If you are pregnant and in between 10 to 14 weeks of gestation, it’s time to submit yourself to one of the pregnancy tests which is known as the nuchal translucency scan (NT scan). It’s to measure the nuchal fold which is a normal skinfold situated at the back of your baby’s neck while you are at the end of the first trimester or the start of the second trimester.
To put it simply, your doctor will measure the thickness of clear space located at the back of the neck of your fetus to determine whether they are at risk of developing defects related to chromosomal abnormalities such as Down syndrome, Patau syndrome and Edward’s syndrome. Knowing your NT scan result can give you a peace of your mind or prepare you for what’s to come.
How does it work?
In Malaysia, the overall incidence rate of Down Syndrome is 1 in 800 births. The risk increased proportionally to the mother’s age and it’s considered one of the most common genetic conditions. The other two are rare and often fatal in their first year of life. If there are some abnormalities during the cell division, depending on which pair of chromosomes were affected, they can be afflicted by one of those diseases.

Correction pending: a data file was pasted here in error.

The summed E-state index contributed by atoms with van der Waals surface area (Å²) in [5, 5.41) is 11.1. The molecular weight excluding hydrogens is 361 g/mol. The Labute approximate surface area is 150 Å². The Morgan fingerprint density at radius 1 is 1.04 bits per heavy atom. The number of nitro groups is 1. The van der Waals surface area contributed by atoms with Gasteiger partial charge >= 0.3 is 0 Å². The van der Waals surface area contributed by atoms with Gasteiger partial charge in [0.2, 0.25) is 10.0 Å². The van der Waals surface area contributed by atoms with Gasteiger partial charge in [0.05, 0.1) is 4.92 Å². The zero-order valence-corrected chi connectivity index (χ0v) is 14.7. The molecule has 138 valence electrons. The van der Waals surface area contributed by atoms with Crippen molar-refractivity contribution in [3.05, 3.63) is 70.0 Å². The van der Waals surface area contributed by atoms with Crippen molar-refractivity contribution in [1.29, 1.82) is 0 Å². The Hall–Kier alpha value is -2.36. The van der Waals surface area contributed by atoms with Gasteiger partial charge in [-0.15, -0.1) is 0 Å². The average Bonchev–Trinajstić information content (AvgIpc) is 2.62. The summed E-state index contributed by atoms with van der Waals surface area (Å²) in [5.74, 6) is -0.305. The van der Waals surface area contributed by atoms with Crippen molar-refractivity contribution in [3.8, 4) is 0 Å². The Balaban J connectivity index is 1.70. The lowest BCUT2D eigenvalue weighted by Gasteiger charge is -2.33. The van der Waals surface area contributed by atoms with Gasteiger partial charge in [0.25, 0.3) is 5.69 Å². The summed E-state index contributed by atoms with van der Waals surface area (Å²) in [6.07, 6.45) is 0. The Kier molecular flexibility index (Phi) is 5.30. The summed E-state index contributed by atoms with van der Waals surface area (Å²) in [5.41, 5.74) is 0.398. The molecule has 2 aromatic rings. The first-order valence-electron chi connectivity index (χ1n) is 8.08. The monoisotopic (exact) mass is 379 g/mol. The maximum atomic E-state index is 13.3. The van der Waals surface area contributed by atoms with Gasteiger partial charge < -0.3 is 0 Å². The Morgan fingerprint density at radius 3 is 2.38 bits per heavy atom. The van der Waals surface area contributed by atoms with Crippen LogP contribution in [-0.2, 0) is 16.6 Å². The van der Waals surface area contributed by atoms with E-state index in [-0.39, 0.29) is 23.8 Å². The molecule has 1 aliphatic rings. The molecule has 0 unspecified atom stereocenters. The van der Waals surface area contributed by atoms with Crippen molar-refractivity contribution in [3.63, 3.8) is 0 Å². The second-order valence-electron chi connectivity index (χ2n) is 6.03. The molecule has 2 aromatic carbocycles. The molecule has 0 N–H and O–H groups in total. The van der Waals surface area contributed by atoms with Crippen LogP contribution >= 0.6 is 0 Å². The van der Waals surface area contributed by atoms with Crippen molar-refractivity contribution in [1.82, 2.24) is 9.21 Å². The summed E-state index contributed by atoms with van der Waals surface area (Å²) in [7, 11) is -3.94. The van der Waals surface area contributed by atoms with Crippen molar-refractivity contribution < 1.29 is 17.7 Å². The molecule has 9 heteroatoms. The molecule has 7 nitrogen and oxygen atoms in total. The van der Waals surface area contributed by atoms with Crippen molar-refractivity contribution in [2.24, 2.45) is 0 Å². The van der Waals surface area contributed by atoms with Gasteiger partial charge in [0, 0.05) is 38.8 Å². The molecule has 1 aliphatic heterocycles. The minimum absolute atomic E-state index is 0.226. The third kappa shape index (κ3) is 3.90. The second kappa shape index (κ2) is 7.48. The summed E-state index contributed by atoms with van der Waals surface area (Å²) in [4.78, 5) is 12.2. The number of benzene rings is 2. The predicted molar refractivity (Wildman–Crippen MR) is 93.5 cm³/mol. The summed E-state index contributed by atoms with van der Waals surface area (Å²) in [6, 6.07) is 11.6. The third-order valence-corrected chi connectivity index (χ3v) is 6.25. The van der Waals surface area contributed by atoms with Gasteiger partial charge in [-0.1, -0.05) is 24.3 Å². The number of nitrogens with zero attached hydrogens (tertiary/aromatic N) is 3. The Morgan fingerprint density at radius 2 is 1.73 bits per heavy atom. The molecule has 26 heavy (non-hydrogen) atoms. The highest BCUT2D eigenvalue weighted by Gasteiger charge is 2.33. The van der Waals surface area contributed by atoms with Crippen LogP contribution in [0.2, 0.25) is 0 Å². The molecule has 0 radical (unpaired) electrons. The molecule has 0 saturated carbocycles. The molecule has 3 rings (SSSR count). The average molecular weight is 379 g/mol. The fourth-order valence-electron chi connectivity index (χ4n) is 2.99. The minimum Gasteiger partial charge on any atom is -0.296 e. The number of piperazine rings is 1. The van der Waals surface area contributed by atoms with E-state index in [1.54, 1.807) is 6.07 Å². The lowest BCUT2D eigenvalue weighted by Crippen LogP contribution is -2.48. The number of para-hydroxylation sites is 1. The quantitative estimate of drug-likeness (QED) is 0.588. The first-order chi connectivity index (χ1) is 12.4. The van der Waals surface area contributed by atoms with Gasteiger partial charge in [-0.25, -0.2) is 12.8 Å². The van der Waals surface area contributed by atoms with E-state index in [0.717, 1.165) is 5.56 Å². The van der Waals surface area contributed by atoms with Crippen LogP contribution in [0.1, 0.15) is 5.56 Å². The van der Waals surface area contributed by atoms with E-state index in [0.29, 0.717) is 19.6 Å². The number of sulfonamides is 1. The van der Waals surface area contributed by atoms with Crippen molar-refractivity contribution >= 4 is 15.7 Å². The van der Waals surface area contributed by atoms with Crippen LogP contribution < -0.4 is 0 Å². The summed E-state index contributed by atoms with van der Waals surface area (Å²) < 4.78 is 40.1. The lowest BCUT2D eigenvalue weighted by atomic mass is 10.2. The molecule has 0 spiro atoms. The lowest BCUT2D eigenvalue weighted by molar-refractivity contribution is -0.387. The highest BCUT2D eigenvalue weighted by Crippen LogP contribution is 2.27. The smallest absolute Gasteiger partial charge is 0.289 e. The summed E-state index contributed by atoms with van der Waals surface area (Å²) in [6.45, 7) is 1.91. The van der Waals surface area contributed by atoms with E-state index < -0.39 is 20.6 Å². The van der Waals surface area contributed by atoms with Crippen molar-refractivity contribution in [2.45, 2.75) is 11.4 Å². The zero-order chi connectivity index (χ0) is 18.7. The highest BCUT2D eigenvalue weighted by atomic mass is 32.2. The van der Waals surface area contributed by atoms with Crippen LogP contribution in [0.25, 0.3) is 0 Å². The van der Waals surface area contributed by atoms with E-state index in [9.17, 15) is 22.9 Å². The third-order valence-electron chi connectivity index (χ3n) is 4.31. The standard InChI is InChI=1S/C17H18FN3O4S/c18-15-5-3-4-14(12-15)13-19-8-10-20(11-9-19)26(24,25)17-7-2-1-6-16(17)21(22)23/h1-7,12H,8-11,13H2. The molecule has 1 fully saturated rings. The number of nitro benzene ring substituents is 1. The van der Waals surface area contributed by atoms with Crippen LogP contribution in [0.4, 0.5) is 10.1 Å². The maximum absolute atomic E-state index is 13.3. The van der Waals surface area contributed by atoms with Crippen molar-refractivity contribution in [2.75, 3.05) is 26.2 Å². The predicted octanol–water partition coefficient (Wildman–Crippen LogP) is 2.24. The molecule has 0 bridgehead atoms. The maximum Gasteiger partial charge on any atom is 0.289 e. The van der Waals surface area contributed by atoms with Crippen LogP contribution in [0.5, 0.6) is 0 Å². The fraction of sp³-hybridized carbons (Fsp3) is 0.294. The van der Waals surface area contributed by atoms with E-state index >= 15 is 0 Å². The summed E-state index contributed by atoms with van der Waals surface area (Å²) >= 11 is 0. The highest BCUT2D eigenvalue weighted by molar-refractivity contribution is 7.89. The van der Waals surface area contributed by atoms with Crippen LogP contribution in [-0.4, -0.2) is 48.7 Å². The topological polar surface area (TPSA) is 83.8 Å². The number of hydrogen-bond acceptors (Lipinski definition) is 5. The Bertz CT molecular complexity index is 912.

During the NT scan, apart from ultrasound, blood tests will also be taken to measure the level of maternal hormone called human chorionic gonadotropin along with her plasma protein. Both of these parameters can provide a non-specific clue pointing towards the chromosome problem diagnosis.
Your doctor or an operator will conduct an abdominal ultrasound which uses high frequency sound waves which enable us to see what’s happening on the inside. Through this, your baby’s nuchal fold can be measured to predict the risk of chromosomal abnormalities potentially lies dormant, ready to surprise you once they are out and about.
Screening test vs diagnostic test
It’s not easy, especially for a new mother to hear that they have an abnormal NT scan result. What does that mean? Is my child alright? You must be confused and have lots of questions. No worries though. Even if you were told that the result of your NT scan was abnormal or inconclusive, it doesn’t mean your child has chromosomal abnormalities. Know that NT scan only enable us to predict the risk of getting a child with such defects. It’s not diagnostic.
In order to confirm, you have to proceed with a diagnostic test. It’s a test which confirm the presence of condition or disease that has been singled out by your preliminary screening test. There are a variety of options and usually they are quite invasive. Certain tests can only be done at a certain point of time, so ask your doctor about it and be sure to understand the benefits and risks of carrying out such tests.
NT scan might be non-confirming but it is a safe and noninvasive test that do no harm to either you or your baby. There is no harm on submitting for it so talk to your doctor and get tested.